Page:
Whatever the process, the results are terrific.

* Mike Chambers of Picture Element is not related to Lloyd Chambers (author of this blog), nor is there any financial relationship—just a satisfied customer.

Comparing gloss, satin, and matte finishes

Picture Element printed three copies of One Eye in the Kingdom of the Blind for me, finishing one print with a gloss finish, one print with satin, and one print with matte. The paper was identical for all three images.

The first thing to be noticed is that the gloss finish shows the deepest blacks and best contrast. The satin finish is nearly as good as the gloss, and the matte finish shows a significant reduction in contrast, with less detail apparent in the dark tones. Since the prints were all identical to begin with, the differences are due to the coating applied after the images were printed—much like wetting a stone or a piece of wood will bring out the colors.

Which one is best? Hard to say. The gloss is very appealing for its deep, rich blacks, but it can be subject to glare if the lighting is non-optimal. The satin is an excellent compromise, offering nearly as good detail in the dark areas with similar contrast. The matte would be an excellent choice if lighting cannot be controlled, such as varying lighting from a window of skylight.

√ B&H Photo PAYS THE SALES TAX FOR YOU More info...

Comparing deep blacks

The images of the prints shown below were taken handheld, and there was slight variation in the framing.

The monitor used to view them should ideally be calibrated in order to see the differences accurately; rely on the conclusions of this article if in doubt.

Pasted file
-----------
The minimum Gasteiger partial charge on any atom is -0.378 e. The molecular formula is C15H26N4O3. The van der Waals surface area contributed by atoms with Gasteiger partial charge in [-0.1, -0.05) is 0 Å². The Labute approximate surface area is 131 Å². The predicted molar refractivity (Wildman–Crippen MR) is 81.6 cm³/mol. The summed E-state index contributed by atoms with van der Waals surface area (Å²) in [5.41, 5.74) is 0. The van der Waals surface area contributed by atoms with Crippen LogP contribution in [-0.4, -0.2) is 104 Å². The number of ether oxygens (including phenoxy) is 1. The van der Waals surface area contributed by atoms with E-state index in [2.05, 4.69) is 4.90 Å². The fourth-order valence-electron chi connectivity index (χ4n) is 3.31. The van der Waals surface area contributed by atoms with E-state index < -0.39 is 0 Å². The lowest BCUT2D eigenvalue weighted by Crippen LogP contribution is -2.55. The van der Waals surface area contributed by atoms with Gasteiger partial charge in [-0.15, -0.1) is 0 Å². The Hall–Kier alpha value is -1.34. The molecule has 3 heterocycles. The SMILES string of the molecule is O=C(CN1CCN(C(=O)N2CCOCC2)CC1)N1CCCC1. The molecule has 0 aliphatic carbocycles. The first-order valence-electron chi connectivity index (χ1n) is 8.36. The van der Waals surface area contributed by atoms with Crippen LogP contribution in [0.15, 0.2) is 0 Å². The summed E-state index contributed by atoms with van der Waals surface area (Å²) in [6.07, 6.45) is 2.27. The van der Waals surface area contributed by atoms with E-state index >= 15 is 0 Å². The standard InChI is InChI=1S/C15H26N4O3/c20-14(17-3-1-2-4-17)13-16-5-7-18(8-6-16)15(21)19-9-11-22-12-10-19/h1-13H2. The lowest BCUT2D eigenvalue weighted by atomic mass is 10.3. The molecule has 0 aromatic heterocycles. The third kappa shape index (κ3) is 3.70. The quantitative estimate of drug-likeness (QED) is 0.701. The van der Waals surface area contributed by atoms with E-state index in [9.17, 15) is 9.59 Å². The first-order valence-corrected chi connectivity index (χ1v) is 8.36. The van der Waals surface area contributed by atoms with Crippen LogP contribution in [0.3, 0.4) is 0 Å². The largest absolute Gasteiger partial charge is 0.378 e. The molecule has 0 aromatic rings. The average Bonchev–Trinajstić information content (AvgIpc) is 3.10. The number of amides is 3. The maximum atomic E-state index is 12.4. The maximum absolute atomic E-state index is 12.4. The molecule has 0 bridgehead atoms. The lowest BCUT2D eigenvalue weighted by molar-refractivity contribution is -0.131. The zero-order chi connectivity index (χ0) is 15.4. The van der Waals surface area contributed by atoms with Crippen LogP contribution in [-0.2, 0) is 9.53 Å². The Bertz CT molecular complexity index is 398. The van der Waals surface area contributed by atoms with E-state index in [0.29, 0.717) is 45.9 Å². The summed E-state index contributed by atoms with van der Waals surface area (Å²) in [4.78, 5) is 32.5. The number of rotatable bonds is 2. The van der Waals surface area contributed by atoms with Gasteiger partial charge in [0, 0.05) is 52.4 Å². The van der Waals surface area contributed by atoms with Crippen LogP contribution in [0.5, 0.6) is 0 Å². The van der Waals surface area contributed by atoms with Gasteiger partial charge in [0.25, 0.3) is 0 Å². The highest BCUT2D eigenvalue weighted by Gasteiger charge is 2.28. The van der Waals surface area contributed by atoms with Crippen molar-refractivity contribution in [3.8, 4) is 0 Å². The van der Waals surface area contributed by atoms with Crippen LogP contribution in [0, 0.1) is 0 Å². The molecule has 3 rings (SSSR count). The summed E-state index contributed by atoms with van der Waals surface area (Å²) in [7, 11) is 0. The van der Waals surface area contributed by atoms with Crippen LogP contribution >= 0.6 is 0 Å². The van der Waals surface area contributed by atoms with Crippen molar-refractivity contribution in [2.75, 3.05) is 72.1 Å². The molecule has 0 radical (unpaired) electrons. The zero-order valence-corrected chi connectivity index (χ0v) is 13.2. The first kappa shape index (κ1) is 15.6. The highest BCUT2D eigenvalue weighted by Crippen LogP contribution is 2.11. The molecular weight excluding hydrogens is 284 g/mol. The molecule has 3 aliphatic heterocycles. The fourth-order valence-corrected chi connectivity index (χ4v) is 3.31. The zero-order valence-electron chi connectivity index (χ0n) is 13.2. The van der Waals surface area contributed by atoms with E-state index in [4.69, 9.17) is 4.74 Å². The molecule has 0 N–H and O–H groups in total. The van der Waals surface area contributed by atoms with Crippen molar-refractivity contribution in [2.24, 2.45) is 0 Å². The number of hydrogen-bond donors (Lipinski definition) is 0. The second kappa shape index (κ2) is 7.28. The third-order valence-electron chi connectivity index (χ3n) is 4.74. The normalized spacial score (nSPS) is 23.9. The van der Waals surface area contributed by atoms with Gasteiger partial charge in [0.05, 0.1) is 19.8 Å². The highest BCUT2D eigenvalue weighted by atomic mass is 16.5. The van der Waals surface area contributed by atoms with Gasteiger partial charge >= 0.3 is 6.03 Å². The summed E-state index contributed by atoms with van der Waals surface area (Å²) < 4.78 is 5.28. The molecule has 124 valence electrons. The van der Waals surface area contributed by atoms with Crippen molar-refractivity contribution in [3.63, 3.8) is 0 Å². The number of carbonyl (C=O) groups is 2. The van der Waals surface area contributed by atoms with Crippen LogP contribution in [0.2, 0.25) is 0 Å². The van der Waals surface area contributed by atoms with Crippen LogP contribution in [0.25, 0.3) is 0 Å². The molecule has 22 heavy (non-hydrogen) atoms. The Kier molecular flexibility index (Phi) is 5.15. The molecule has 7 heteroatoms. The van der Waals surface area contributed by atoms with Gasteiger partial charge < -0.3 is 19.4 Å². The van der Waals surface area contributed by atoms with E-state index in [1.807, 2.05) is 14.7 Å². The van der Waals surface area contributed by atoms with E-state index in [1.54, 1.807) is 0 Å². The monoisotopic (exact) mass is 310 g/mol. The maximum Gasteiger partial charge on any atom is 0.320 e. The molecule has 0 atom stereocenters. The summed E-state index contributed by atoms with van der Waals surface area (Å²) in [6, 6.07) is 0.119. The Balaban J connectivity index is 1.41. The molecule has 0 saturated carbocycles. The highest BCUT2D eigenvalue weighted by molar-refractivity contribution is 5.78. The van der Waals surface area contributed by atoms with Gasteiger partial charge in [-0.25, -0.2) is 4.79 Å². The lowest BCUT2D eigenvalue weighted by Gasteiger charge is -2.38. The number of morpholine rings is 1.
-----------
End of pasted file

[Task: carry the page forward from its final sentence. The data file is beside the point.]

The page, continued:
Matte finish
Satin finish
Gloss finish

Comparing glare

The images of the prints shown below were taken handheld, and there was slight variation in the framing and angle of view, so it is not a perfect comparison. However, the images accurately show the reflectance of each finish (matte/satin/gloss). A camera angle was chosen to maximize glare off the print.

Matte finish
Satin finish
Gloss finish

Conclusions

All three finishes produces very pleasing results.

The choice of finish will depend in part on the viewing conditions for the finished print. For the deepest blacks and most saturated color, choose the gloss finish, preferring satin if glare is likely to be an issue. For more difficult viewing conditions (open window, skylight, etc), choose the matte finish. By comparison, if the image will be illuminated by a carefully-placed spotlight, such as a Solux bulb or other high-quality lighting source, the gloss finish is likely to produce an attention-grabbing result with no glare problems. The satin finish is also an excellent choice.

The subject matter of the image might also be a consideration; for images with strongly saturated color, the gloss finish could either be “over the top”, or it could really bring out the colors in a way reminiscent of a 4X5 'chrome. A small test print will help in deciding—and the author is still learning.

OWC Thunderblade Thunderbolt 3 SSD

Blazing fast, up to 16TB.

YEE HAH!



√ No more slow and noisy hard drives!
OWC Envoy Express

World’s first Thunderbolt 3 M.2 NVME SSD enclosure.

Super fast, bus-powered, 3.3 oz, DIY easy, rugged and compact!


See also OWC Express 4M2
√ No more slow and noisy hard drives!
OWC Accelsior 4M2 PCIe SSD
6000 MB/sec!
Mac or PC.


Ideal for Lightroom, Photoshop, video.
Capacity up to 16TB!
OWC Envoy Pro EX SSD
Blazingly fast Thunderbolt 3 SSD!

Up to 4TB capacity, USB-C compatible.

USB-C model also available


Great for travel or for desktop!
Holiday Deals on Camera Gear


Sony, Nikon, Canon, Fujifilm, more!

Our trusted photo rental store

View all handpicked deals...

Apple 13.3" MacBook Air with Retina Display (Early 2020, Space Gray)
$999 $799
SAVE $200

diglloyd Inc. | FTC Disclosure | PRIVACY POLICY | Trademarks | Terms of Use
Contact | About Lloyd Chambers | Consulting | Photo Tours
RSS Feeds | Twitter
Copyright © 2020 diglloyd Inc, all rights reserved.